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Posted at 1:30 PM ET, 11/ 1/2010

FIRST LOOK: With 'TINTIN,' will Spielberg & Jackson alter 'animation'?

By Michael Cavna


With the new sneak-peek images from the eagerly anticipated "Tintin" film, are Steven Spielberg and Peter Jackson about to further narrow the gap between live-action performance and animation, if not help literally render the difference irrelevant in some styles?

Spielberg and Jackson have just released to Empire Online an early look at 2011's "The Adventures of Tintin: The Secret of the Unicorn," based on the Belgian creator Hergé's legendary comic about the titular young reporter (and his trusty fox terrier, Snowy). And the movie art reveals the effect of the men's two-part process: Spielberg shot the live-action footage, "capturing" the performances of such actors as star Jamie Bell (Tintin), as well as Andy Serkis (portraying Captain Haddock), who's a veteran of seeing his appearance digitally re-rendered -- he of course was Gollum in the "Lord of the Rings" films, a role he will reprise in Jackson's "Hobbit" pictures.

For his part in "Tintin," Jackson -- working with WETA -- will "animate" Spielberg's live-action shots into CGI footage. And the cinematic effect, based on the new images, lies somewhere on that sizable "performance capture" continuum between James Cameron's blue-hued "Avatar" and Robert Zemeckis's "Polar Express" -- and appearing to offer more of a "cartoon" look than Zemeckis's "A Christmas Carol."


Hollywood may too seldom be in the hands of auteurs these days, but much of the industry certainly is in the hands of another type of artist -- pioneers who know their way around a render farm. And thanks to performance capture, many of them gleefully continue to blur the line between live-action and CGI ever more.

Performance capture naturally solves the creepy "dead eye" bugaboo that helped derail "Polar Express," and also helps filmmakers reflect natural facial motions -- an art so complex in its elusive nuance, not even the supreme Pixar has quite been able to fully master such action solely through CGI.

But the question with "Tintin" becomes: Is lifelike CGI really the way we want to see Hergé's artistically sublime adventures?

To address that, first we raise another question: Do you prefer to see most of your favorite non-superhero cartoons as cartoons, or do you ultimately like them more when transferred to at least partial live-action?

On Sunday night, AMC debuted Frank Darabont's "The Walking Dead" to much acclaim -- yet as undeniably stylish as the show is, Comic Riffs remains partial to the look of Robert Kirkman's graphic novel. (Heck, we even preferred the animation to the live-action show.) And as enticing as it is to see Helen Mirren play shoot-'em-up in "Red," we still prefer Warren Ellis's work on the illustrated page.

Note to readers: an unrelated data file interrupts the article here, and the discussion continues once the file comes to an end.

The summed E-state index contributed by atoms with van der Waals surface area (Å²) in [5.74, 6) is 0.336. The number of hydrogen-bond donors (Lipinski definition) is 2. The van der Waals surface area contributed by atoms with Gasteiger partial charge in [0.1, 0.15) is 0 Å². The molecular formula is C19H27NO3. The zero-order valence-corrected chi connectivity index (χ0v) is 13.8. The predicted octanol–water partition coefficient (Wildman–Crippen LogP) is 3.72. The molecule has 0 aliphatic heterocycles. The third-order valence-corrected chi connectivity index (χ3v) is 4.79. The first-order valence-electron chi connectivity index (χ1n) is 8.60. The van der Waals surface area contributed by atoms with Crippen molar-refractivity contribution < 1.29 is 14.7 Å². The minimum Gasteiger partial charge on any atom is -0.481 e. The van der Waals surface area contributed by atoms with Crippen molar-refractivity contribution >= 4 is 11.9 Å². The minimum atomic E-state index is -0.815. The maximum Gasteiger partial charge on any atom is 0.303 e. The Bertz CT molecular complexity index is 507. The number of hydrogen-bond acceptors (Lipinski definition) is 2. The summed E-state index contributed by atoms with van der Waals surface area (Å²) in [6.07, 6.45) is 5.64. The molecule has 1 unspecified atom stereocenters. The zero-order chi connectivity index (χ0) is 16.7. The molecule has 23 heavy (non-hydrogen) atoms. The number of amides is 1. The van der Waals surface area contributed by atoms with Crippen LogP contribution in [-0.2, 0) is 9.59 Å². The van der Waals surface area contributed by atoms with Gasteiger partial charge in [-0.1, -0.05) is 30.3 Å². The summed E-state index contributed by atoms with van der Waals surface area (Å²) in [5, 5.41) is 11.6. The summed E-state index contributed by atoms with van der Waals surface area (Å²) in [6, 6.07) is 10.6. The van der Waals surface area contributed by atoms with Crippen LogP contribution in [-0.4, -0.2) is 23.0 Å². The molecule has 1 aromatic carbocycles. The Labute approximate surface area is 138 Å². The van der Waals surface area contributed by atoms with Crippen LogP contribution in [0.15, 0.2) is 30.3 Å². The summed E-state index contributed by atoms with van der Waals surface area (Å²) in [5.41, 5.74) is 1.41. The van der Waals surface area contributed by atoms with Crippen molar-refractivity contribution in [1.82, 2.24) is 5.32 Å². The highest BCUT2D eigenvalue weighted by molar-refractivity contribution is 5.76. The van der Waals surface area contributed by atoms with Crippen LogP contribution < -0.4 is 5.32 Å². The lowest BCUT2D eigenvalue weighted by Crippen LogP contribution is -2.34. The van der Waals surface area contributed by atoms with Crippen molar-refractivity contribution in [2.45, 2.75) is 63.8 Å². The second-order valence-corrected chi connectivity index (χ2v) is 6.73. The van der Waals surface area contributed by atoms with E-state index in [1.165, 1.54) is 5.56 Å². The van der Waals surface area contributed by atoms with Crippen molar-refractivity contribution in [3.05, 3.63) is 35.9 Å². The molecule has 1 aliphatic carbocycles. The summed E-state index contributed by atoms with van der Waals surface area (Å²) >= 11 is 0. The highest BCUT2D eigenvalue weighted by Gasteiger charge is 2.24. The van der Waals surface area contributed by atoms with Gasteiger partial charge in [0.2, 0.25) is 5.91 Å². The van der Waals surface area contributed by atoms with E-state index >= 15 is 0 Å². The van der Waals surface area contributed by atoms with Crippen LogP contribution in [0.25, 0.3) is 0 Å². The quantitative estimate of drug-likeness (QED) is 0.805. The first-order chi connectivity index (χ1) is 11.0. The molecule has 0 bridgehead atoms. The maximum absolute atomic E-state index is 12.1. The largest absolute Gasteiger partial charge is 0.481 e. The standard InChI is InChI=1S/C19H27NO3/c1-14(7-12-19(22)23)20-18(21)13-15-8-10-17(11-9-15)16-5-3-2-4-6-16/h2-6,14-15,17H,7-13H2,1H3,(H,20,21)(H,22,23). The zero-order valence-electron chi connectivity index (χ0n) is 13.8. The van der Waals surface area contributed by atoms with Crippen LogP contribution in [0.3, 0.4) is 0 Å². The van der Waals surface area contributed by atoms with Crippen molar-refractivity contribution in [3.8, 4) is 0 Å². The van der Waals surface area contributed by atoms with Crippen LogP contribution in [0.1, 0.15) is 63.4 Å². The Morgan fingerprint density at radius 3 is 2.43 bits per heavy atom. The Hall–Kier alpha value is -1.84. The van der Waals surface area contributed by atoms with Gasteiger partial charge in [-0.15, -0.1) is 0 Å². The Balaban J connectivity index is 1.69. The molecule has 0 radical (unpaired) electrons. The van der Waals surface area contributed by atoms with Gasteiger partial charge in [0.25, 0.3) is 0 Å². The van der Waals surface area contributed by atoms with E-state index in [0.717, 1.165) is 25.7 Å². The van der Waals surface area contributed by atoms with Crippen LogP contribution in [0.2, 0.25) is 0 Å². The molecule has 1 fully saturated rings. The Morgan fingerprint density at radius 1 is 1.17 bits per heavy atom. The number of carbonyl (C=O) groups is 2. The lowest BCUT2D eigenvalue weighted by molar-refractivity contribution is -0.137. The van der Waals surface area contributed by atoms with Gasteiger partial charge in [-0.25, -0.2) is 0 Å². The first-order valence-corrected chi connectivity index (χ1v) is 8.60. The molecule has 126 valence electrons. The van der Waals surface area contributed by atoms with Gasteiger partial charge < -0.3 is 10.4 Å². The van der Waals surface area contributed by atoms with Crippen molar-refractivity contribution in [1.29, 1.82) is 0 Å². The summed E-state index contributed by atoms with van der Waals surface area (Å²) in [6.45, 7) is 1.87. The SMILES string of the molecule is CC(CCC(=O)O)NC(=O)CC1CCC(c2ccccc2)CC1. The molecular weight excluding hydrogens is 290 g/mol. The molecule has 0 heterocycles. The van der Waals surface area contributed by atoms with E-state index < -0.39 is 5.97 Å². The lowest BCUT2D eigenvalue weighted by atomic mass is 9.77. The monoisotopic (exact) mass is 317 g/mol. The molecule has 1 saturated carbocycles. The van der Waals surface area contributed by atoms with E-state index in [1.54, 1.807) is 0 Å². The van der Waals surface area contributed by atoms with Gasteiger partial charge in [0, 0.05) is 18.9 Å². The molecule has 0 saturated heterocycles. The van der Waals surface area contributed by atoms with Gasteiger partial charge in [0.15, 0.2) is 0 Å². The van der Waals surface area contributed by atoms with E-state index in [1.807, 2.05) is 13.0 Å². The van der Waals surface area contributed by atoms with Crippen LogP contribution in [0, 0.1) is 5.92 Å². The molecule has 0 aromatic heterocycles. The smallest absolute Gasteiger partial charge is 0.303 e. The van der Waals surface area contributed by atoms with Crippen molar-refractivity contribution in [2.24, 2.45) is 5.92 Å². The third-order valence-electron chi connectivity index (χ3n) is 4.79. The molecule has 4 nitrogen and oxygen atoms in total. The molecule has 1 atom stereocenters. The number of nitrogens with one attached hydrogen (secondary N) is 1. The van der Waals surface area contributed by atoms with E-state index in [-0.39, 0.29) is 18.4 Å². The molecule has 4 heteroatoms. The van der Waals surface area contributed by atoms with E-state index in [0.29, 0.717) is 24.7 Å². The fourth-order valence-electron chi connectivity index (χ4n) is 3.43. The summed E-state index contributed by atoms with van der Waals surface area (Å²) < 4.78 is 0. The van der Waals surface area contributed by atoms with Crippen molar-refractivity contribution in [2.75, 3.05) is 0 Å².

As comics lovers, of course, we are upfront with our artistic biases: The originally Looney Tunes cartoons are still superior to the CGI'd Bugs and Daffy in "Space Jam"; we'll take an animated Garfield over the dreadful CGI-kitty feature films voiced by Bill Murray; and this year's "Marmaduke" -- well, don't get us started.

Yet we also aren't snooty purists, though, opposed to all such cross-over attempts on their (pixelated) face. Zemeckis's '80s blend of toonage and live-action in "Who Framed Roger Rabbit" remains a hallmark; Michael Fry helped his "Over the Hedge" make a highly satisfying leap from comics page to big screen; and we have high hopes for the announced live-action project for Jerry Scott and Jim Borgman's "Zits."

And the successful graphic-novel adaptations to stylish live-action -- including the top-notch "Road to Perdition" and "Sin City" -- have grown so numerous that we don't blink anymore -- we simply try first to appreciate the works in their various forms.

Which is what we're prepared to do with "Tintin," but with a hefty caveat: In adapting Herge's visually beguiling work to some point on the "performance capture" continuum, Spielberg and Jackson are tasked with maintaining something magical. (A challenge far greater than even the "Schindler's List" director wrestling with controversy that the comic contains anti-Semitic themes.)

Can the continually evolving hybrid of animation and live-action do justice to Tintin, let alone push the envelope of performance capture? For Peter Jackson especially, for the next year or so, that will remain an enormous part of the adventure.

By Michael Cavna  | November 1, 2010; 1:30 PM ET
Tags:  Herge, Peter Jackson, Steven Spielberg, Tintin  
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